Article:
Energy system design: Investigate the energy needs (heating, cooling, cooking, washing, lighting, etc.) of a small contemplative community living on 60 rural acres. Potential inputs could be solar-electric, passive-solar, geothermal, wood-burning, or the processing of organic waste (food/plant/excrement). The focus would be on systems that could be built and maintained economically and efficiently independent of the traditional power grid.
MEMBERSHIP DEVELOPMENT // FIREWEED FOOD CO-OP
Partner: Fireweed Food Co-op
This role would entail helping our Food Hub Coordinator consider the best ways of interacting with co-op membership and improving the market base. The food hub aggregates and distributes local, sustainably-produced food to its members, and needs to find new ways of working safely after COVID-19.
ev CHARGING FEASIBILITY STUDY // CMU
Investigate the quantity, type, and cost for the potential installation and maintenance of electric vehicle charging stations at Canadian Mennonite University. Are there organizational partners who might be helpful in evaluating these decisions? Should CMU purchase a new or used EV?
BUSINESS ADAPTATION // MENTOR: ANDREW BOARDMAN @ MANOVERBOARD
Student final report
REDUCE SPEAKING ANXIETY ONLINE // MENTOR: SUSAN KUZ
Co-create an organization and skills development program to help young adults who experience social anxiety or are uncomfortable speaking and presenting online. This program will help them overcome their fears and move through personal challenges in a safe and supportive online space while learning necessary skills to thrive in our new socially distanced world. Elements of the project might include:
business Adaptation // Mentor: Erin Keating @ Ruby west restaurant
Partner: Ruby West
The Ruby West is a new small restaurant focused on being a positive addition to the Wolseley community and to making a positive difference in the greater world. With restaurants already running at the tightest of margins (especially new ones), and having a traditional focus of socializing in tight spaces, the pandemic has made the future success of this business questionable. How can the business plan be transformed so that the space can provide the greatest benefit to society and the environment while still achieving financial sustainability?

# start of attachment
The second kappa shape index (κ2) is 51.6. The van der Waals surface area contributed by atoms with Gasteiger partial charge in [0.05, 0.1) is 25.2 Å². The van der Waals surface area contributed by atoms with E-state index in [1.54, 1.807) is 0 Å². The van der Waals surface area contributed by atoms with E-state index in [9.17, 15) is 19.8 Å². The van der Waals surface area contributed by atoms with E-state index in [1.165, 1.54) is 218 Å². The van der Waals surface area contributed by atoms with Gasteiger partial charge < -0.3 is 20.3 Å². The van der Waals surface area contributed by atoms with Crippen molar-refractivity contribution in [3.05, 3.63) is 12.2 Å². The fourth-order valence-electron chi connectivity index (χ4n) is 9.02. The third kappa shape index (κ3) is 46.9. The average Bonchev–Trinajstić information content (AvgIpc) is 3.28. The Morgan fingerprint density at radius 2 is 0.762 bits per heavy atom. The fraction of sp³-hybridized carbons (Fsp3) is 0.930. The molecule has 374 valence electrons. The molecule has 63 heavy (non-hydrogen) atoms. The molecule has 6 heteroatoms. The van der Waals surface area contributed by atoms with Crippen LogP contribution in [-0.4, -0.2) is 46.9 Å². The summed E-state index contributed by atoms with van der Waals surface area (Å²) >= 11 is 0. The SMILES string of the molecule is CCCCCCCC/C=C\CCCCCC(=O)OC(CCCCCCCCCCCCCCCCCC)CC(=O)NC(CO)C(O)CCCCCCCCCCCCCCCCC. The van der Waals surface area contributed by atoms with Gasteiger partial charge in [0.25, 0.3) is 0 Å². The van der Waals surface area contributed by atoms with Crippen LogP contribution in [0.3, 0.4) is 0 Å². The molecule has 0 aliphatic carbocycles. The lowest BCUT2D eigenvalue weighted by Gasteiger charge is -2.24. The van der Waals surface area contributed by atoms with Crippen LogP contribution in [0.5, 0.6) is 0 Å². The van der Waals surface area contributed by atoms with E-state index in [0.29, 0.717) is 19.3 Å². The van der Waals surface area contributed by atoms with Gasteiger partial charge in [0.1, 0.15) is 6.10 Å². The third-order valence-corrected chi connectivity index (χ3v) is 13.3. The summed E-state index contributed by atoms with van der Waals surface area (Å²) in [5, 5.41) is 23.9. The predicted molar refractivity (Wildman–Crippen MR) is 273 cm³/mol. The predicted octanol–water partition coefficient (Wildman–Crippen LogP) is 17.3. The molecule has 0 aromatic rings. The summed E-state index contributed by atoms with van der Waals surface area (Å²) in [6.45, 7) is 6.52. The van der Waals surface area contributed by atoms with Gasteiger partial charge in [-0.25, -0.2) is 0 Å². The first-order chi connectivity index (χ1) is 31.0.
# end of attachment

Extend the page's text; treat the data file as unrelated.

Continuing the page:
Student final report
Politics, Society, & the Mass Media
Citizenship, Land, Economy
Social Innovation Lab
Democracy & Dissent: Intro to Politics
Susan Mair: MA in Social Work and lecturer at Booth University College. She has worked in healthcare settings for over 20 years.
Lama Gerry Kopelow: Has taught Dharma for over thirty-five years. In secular life, Gerry is an internationally published author, lecturer, photographer, and electric car technician.
Erin Keating: CPA, CMA, is the Manager of Corporate Responsibility for IG Wealth Management, and owner of the Ruby West restaurant in Wolseley.
Andrew Boardman: is a designer, studio founder, artist and educator. He manages Manoverboard, a studio in Winnipeg with the mission of creating a better world by design.
Susan Kuz, BComm (hons), CAPP ACCP, positive psychology practitioner and coach, instructional designer, facilitator and e_learning specialist. Professional speaker and accomplished member of Toast Masters International. www.susankuz.com
With input from: Bonita Janzen, Daniel Cowan, Mike Millard, Allen Fehr